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From The Desk Of The Nassau County Executive: March 15, 2013

Need A Job? ‘Nassau Works’ Can Help

When I was elected County Executive, in the midst of the worst economic downturn in decades, I knew I would need some creative ideas, call it a new way of thinking, to help people who had lost their jobs get back to work.

Recognizing that jobs are the key to a growing economy, I instituted job fairs to link the unemployed with businesses and corporations in need of workers. I also invested funds in job training and retraining centers with our local towns. In partnership with the County’s Industrial Development Agency, I offered incentives that helped create and retain more than 3,500 private sector jobs. My administration worked hand-in-hand with businesses and corporations to ensure they–and their employees—stayed in Nassau County.

Building on my efforts to help put people back to work and reduce citizens’ reliance on social services, I launched a free job-finding application–Nassau Works—that notifies job seekers of job opportunities. This innovative jobs platform provides a comprehensive and integrated social and mobile job solution that connects job seekers and employers. This new platform is offered to County businesses for free to help reduce their recruiting costs and ensure they gain access to qualified candidates. One of the largest databases of available jobs on the Internet, Nassau Works also allows seekers to view job openings in the geographic proximity of their smartphone.

Available at www.NassauWorks.com or at the App Store for your mobile device, this app quickly gets your search underway, and is as easy to use as pushing a button to find jobs or for employers to instantly distribute job listings to every corner of the digital landscape.

Job seekers can choose to receive job notifications via text message on their phone, e-mail or through social media networks such as Twitter. Nassau Works is also integrated with Facebook, so job seekers can easily see if any of their friends are connected with the hiring company. Through the site, seekers can request a referral from a friend to the hiring company, making the chances of getting the job 20 times higher.

Going forward, all of the County’s economic development compacts through the IDA will require that businesses post job openings on Nassau Works, thereby expanding the database.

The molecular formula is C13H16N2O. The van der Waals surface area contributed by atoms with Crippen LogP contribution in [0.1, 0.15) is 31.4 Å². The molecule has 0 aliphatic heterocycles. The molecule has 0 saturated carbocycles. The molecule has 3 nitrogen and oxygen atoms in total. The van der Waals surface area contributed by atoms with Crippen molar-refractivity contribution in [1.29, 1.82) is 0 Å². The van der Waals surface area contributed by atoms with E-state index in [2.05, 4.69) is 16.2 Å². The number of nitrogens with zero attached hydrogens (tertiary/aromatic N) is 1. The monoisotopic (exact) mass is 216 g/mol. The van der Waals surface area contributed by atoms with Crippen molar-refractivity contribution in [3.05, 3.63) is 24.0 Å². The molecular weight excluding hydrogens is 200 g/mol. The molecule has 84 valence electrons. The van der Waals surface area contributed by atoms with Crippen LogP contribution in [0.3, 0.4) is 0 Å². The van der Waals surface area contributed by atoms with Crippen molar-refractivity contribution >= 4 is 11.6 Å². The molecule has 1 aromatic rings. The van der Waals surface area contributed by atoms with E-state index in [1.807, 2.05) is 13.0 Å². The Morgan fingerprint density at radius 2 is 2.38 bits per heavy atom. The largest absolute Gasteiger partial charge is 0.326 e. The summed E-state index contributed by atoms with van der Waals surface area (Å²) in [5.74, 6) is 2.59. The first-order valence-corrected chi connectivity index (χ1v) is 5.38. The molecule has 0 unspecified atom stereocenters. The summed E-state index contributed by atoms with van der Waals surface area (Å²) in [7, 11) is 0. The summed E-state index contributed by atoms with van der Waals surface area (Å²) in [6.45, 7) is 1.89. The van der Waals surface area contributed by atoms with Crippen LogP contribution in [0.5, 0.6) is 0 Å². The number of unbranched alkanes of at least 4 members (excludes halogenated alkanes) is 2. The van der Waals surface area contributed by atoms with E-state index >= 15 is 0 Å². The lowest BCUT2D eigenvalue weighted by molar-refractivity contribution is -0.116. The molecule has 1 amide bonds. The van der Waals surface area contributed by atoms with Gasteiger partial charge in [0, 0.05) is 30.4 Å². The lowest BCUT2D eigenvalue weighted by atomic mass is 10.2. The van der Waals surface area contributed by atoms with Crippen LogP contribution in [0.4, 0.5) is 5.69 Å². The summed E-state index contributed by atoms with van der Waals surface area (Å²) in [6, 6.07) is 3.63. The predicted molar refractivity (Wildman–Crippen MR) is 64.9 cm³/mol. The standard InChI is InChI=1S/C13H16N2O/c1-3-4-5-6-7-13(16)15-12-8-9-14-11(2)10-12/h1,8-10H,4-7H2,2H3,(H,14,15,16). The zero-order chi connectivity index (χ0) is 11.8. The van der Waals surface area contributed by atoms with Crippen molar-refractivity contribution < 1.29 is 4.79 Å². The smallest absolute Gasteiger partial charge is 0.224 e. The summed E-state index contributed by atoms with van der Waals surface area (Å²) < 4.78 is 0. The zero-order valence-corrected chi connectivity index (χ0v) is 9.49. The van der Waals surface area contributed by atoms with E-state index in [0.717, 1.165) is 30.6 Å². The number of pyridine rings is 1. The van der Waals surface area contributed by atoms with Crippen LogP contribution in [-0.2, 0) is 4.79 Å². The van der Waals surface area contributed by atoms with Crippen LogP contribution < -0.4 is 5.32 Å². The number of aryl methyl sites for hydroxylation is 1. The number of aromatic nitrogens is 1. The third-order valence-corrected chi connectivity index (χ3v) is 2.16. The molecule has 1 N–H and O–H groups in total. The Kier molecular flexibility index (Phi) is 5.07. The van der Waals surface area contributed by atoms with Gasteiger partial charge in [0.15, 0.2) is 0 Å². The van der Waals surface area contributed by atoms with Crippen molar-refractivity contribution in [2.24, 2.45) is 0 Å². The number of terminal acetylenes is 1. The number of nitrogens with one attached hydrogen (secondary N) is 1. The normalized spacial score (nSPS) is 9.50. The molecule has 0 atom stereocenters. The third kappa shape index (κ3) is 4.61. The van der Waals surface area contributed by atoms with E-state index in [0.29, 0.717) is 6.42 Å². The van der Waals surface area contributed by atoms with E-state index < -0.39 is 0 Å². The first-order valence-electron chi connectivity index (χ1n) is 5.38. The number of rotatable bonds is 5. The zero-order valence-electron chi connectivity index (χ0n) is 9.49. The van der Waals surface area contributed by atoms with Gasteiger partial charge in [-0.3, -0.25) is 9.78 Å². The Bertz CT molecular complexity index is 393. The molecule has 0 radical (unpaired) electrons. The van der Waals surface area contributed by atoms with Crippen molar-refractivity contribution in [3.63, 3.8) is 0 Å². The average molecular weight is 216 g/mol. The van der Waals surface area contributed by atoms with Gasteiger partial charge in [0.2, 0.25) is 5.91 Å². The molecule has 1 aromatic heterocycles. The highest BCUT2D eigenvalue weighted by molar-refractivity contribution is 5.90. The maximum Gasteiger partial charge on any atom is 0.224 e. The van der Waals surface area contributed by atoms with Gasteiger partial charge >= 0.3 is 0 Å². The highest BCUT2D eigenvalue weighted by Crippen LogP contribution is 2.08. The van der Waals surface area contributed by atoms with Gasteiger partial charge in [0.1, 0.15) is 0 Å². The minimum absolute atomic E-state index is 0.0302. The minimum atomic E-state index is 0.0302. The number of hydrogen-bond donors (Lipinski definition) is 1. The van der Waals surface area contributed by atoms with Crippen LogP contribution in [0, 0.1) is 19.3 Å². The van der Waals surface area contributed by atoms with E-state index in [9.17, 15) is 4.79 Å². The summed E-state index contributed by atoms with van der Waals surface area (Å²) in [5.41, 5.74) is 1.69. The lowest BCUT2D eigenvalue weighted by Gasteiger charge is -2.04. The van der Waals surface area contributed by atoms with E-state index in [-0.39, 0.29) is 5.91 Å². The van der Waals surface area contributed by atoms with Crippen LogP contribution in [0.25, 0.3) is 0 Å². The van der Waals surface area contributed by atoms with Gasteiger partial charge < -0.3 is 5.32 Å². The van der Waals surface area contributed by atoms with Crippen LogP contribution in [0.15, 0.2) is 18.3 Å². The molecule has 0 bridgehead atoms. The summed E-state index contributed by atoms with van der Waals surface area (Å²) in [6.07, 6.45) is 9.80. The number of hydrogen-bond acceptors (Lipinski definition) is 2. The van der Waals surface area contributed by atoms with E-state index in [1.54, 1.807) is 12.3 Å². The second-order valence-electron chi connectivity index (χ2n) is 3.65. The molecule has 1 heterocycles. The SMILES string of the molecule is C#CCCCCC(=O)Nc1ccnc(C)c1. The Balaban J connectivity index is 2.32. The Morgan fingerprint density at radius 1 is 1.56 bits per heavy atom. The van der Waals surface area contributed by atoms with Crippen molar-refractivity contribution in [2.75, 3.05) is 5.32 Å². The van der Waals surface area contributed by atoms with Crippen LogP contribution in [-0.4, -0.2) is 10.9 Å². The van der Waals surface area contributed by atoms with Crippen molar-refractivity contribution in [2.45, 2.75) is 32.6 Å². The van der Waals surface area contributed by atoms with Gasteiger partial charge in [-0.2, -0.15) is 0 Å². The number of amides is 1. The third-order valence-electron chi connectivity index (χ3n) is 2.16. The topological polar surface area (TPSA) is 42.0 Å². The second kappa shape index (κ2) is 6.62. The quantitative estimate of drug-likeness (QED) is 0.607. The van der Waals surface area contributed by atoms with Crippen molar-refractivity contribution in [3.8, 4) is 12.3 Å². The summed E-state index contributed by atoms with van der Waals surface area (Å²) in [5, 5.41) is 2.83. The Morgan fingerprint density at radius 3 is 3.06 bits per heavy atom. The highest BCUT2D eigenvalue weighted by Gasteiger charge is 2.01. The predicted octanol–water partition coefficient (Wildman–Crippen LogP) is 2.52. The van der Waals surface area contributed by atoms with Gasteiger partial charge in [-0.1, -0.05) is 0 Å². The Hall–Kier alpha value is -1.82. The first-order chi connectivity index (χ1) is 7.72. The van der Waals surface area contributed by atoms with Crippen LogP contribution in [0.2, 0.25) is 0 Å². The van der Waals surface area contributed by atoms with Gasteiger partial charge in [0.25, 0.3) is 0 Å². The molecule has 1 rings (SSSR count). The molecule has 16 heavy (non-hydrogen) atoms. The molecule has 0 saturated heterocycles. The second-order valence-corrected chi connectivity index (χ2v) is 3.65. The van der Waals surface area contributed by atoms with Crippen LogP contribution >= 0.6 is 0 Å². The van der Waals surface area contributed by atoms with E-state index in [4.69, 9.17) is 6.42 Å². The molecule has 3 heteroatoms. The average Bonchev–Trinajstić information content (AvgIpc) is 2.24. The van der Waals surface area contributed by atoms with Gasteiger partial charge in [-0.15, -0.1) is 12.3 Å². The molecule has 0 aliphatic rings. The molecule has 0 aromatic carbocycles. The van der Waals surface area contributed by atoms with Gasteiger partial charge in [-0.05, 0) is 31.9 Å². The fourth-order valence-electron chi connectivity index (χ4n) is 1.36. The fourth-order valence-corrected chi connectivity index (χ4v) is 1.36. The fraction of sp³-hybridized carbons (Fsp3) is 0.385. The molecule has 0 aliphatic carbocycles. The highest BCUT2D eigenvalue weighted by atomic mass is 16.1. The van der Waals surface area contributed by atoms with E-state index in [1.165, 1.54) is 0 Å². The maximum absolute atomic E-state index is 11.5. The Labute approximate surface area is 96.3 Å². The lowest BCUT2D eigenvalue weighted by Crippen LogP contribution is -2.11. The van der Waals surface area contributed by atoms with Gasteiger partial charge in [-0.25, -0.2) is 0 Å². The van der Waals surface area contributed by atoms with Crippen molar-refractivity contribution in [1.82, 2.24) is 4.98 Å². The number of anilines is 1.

This innovative jobs platform is the perfect complement to the initiatives I have already instituted. Utilizing this technology, Nassau County will gain access to data and analytics that offer unprecedented insight into the County’s local employment needs, and will help steer key decisions that will provide the foundation for future job growth. It is a vital tool in today’s economy.

News

Driving rain and an early start time did not deter 600 people who arrived at Crest Hollow Country Club recently to celebrate the Women’s Fund of Long Island’s 20th year and to honor four exceptional women.

The breakfast started with a meet and greet and a chance to showcase Women’s Fund contest winner Patti Hogarty, designer of “Women as Bamboo.” Inspired by her neighbor’s bamboo, she entered the contest drawing a design of the bamboo, which Ambalu Jewelers of Roslyn then turned into various pendants of which 40-percent of the profits would go to WFLI. Hogarty wrote a short essay comparing women to bamboo in that they are strong and can weather difficult storms, yet remain graceful and continue to grow sending out new shoots.

Oyster Bay High School Principal Dr. Dennis O’Hara addressed the board of education at Tuesday night’s meeting about offering a summer school program at the high school. It would be the first time the district had a summer school program in more than 12 years.

Dr. O’Hara explained that with the institution of the Common Core state standards, students are faced with a greater level of academic rigor and more challenging coursework. The program would offer remedial and enrichment classes for students both in and out of district.


Sports

In the history of Oyster Bay High School athletics, no one has ever won a Girls’ Tennis New York State Championship. Celeste Matute and Courtney Kowalsky became the first when they won the 2014 New York State Doubles Championship in Latham on Nov. 3. What makes this tremendous achievement even more remarkable is that Matute is a junior and Kowalsky is a sophomore.

The girls, who are usually singles players, teamed up to take on the very best players in Nassau County and New York State. They won all 10 matches in the section XIII and NYSPHSAA tournaments and left Latham as the 2014 New York State doubles champions.

The conditions were as fierce as the competition earlier this month at Oakcliff Sailing’s Halloween Invitational.

Ten teams from the U.S., Canada and Bermuda battled 30-knot-plus winds, heavy rain and biting cold to see who would take top honors at Oakcliff’s final match racing event of the 2014 season.


Calendar

Raingarden Workshop

Wednesday, November 19 & Thursday, November 20

Informative Hospital Talk

November November 20

Opera Night

Sunday, November 23



Columns

1959: The Year The Music Stopped Playing
Written by Michael A. Miller, mmillercolumn@gmail.com

The Eccentric Heiress Of ‘Empty Mansions’
Written by Mike Barry, MFBarry@optonline.net

Yellow Margarine And A Pitch For The Ages
Written by Michael A. Miller, mmillercolumn@gmail.com